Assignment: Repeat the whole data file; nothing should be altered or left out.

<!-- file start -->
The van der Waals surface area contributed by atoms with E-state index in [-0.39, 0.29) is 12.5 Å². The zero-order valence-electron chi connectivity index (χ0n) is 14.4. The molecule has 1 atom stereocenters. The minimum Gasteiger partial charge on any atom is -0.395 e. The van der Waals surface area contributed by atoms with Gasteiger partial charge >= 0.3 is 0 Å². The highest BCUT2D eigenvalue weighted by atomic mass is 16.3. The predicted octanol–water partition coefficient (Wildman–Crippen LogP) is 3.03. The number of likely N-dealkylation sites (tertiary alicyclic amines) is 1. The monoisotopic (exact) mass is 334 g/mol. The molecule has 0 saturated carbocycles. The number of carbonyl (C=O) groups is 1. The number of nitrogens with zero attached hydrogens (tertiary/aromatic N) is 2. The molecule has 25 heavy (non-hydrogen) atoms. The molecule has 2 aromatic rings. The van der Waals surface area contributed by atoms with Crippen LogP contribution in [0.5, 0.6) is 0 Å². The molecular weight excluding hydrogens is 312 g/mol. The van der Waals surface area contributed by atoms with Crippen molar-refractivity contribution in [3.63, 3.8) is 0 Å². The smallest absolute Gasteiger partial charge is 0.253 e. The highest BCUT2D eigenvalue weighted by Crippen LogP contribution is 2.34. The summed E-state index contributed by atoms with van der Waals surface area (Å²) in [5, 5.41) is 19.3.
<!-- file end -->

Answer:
The van der Waals surface area contributed by atoms with E-state index in [-0.39, 0.29) is 12.5 Å². The zero-order valence-electron chi connectivity index (χ0n) is 14.4. The molecule has 1 atom stereocenters. The minimum Gasteiger partial charge on any atom is -0.395 e. The van der Waals surface area contributed by atoms with Gasteiger partial charge >= 0.3 is 0 Å². The highest BCUT2D eigenvalue weighted by atomic mass is 16.3. The predicted octanol–water partition coefficient (Wildman–Crippen LogP) is 3.03. The number of likely N-dealkylation sites (tertiary alicyclic amines) is 1. The monoisotopic (exact) mass is 334 g/mol. The molecule has 0 saturated carbocycles. The number of carbonyl (C=O) groups is 1. The number of nitrogens with zero attached hydrogens (tertiary/aromatic N) is 2. The molecule has 25 heavy (non-hydrogen) atoms. The molecule has 2 aromatic rings. The van der Waals surface area contributed by atoms with Crippen LogP contribution in [0.5, 0.6) is 0 Å². The molecular weight excluding hydrogens is 312 g/mol. The van der Waals surface area contributed by atoms with Crippen molar-refractivity contribution in [3.63, 3.8) is 0 Å². The smallest absolute Gasteiger partial charge is 0.253 e. The highest BCUT2D eigenvalue weighted by Crippen LogP contribution is 2.34. The summed E-state index contributed by atoms with van der Waals surface area (Å²) in [5, 5.41) is 19.3.